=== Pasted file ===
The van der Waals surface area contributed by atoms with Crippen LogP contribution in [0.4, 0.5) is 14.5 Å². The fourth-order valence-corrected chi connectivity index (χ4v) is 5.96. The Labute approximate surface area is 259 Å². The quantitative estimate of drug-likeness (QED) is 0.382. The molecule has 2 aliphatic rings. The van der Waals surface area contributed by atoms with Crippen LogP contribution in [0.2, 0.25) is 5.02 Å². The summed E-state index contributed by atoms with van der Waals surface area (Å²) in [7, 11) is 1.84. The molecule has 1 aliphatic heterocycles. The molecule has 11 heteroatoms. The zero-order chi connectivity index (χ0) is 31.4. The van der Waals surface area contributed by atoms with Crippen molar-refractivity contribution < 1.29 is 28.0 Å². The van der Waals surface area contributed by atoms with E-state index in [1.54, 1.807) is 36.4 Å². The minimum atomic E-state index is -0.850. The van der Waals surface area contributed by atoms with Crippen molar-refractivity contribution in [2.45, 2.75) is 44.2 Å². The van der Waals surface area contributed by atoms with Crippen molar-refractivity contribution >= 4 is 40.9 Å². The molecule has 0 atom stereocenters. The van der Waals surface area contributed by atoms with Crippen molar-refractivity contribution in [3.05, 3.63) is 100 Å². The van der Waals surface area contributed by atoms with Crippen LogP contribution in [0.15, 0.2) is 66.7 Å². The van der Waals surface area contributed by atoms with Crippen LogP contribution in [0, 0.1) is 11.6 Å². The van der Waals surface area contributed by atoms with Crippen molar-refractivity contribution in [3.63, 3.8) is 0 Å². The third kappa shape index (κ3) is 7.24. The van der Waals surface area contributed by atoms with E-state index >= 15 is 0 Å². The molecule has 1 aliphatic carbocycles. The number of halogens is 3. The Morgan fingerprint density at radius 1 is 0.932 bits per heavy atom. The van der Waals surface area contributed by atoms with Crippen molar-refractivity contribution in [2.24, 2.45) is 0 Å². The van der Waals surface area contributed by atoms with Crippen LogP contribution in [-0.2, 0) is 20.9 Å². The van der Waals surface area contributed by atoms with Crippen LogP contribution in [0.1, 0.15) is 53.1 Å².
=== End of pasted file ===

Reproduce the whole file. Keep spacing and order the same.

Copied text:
The van der Waals surface area contributed by atoms with Crippen LogP contribution in [0.4, 0.5) is 14.5 Å². The fourth-order valence-corrected chi connectivity index (χ4v) is 5.96. The Labute approximate surface area is 259 Å². The quantitative estimate of drug-likeness (QED) is 0.382. The molecule has 2 aliphatic rings. The van der Waals surface area contributed by atoms with Crippen LogP contribution in [0.2, 0.25) is 5.02 Å². The summed E-state index contributed by atoms with van der Waals surface area (Å²) in [7, 11) is 1.84. The molecule has 1 aliphatic heterocycles. The molecule has 11 heteroatoms. The zero-order chi connectivity index (χ0) is 31.4. The van der Waals surface area contributed by atoms with Crippen molar-refractivity contribution < 1.29 is 28.0 Å². The van der Waals surface area contributed by atoms with E-state index in [1.54, 1.807) is 36.4 Å². The minimum atomic E-state index is -0.850. The van der Waals surface area contributed by atoms with Crippen molar-refractivity contribution in [2.45, 2.75) is 44.2 Å². The van der Waals surface area contributed by atoms with Crippen molar-refractivity contribution >= 4 is 40.9 Å². The molecule has 0 atom stereocenters. The van der Waals surface area contributed by atoms with Crippen molar-refractivity contribution in [3.05, 3.63) is 100 Å². The van der Waals surface area contributed by atoms with Crippen LogP contribution in [0.15, 0.2) is 66.7 Å². The van der Waals surface area contributed by atoms with Crippen LogP contribution in [0, 0.1) is 11.6 Å². The van der Waals surface area contributed by atoms with Crippen molar-refractivity contribution in [3.63, 3.8) is 0 Å². The third kappa shape index (κ3) is 7.24. The van der Waals surface area contributed by atoms with E-state index >= 15 is 0 Å². The molecule has 1 aliphatic carbocycles. The number of halogens is 3. The Morgan fingerprint density at radius 1 is 0.932 bits per heavy atom. The van der Waals surface area contributed by atoms with Crippen molar-refractivity contribution in [2.24, 2.45) is 0 Å². The van der Waals surface area contributed by atoms with Crippen LogP contribution in [-0.2, 0) is 20.9 Å². The van der Waals surface area contributed by atoms with Crippen LogP contribution in [0.1, 0.15) is 53.1 Å².